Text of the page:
Exeter, Devon UK • Feb 22, 2024 • VOL XII

Exeter, Devon UK • [date-today] • VOL XII
Home ScreenInternational Screens International Spotlight: Petite Maman (2021) by Celine Sciamma 

International Spotlight: Petite Maman (2021) by Celine Sciamma 

Bronwyn Payne discusses Petite Maman in relation to Sciamma's Portrait of a Lady on Fire.
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PETITE MAMAN – Official Trailer – In Theaters April 22 | NEON

The French director Celine Sciamma has built a career creating films that are, in her words ‘about female characters because they can be themselves only in a private place where they can share their loneliness, their dreams, their attitudes, their ideas.’ From her first film, Water Lilies (2007), to the acclaimed queer period piece Portrait of a Lady on Fire (2019), she traces the deep and complex journeys of change in women’s lives. This can also be said of one of her most recent films Petite Maman (2021). 

Exploring the consequences of grief, loneliness and the joy of childhood, the film asks the question of whether we would be friends with our parents if they were our age. It follows a young girl Nelly, who is helping her parents to clear out the house of her recently deceased grandmother. One day she meets another girl, Marion, in the woods, who seems to be her the younger version of her mother. Once Nelly figures this out, the girls quickly end up on the same page, and in the bittersweet 72-minute runtime we bear witness to their blossoming friendship. Sciamma allows the undulating relationships between parent and child to carry the narrative forward. The casting of identical twins, Josephine and Gabrielle Sanz, as mother and daughter, adds to the fairy-tale atmosphere that’s built out of magical treehouses and shadow monsters, and the central unexplained phenomenon.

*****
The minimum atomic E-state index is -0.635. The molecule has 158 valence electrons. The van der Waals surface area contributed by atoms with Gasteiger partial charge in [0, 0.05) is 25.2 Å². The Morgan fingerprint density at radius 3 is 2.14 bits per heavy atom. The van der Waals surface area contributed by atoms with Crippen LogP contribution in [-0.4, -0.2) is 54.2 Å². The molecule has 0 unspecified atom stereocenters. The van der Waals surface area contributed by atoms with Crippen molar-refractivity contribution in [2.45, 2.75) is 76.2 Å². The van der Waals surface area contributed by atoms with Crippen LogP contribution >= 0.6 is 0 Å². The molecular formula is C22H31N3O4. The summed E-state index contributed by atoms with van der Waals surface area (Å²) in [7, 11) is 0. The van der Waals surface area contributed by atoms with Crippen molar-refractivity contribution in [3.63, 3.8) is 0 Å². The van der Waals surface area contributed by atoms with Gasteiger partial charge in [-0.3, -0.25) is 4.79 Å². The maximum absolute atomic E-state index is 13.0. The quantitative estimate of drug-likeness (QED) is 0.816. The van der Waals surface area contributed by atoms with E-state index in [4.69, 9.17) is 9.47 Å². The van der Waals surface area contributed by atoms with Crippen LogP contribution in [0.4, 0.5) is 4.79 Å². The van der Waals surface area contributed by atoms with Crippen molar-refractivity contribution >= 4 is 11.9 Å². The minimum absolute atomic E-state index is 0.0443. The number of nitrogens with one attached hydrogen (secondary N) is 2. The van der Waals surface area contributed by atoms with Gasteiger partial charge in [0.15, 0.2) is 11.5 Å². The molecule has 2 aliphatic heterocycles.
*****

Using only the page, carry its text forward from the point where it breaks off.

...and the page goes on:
Exploring the consequences of grief, loneliness and the joy of childhood, the film asks the question of whether we would be friends with our parents if they were our age.

It is a film full of reflections. We see two versions of the house, in the past and present, and cinematographer Claire Mathon, who also worked with Sciamma on Portrait, frames the two sets the same way, with the sense there are always things just out of sight. The girls change in front of mirrors, listen to the same stories, and play with same toys creating a doubling effect. Autumn and all its colours place the film at a time of change. Both Nelly and Marion are coming to terms with a shift and a complication of maternal presence. Instead of focusing on the deep pain of this life cycle, Sciamma chooses to retain a light tone, centering on the innocent elation of childhood play. 

Autumn and all its colours place the film at a time of change.

Just like in Portrait, the chilly natural landscape is found to be full of beauty and opportunity. Turning leaves cover the treehouse the girls make together and a scene involving a boat on a lake has a giant concrete pyramid, a relic from ancient history made of modern material as the new and old collapse together. Yet the film avoids easy explanations. How Marion leaves and reappears as her younger self at a key moment of her childhood is never worked out, and as an absent mother she isn’t judged. Instead, we are left with a feeling of complete emotional resolution that lingers like a warm hug. If you need one film to get you through the coming winter months, and make you really want pancakes, this is it. 

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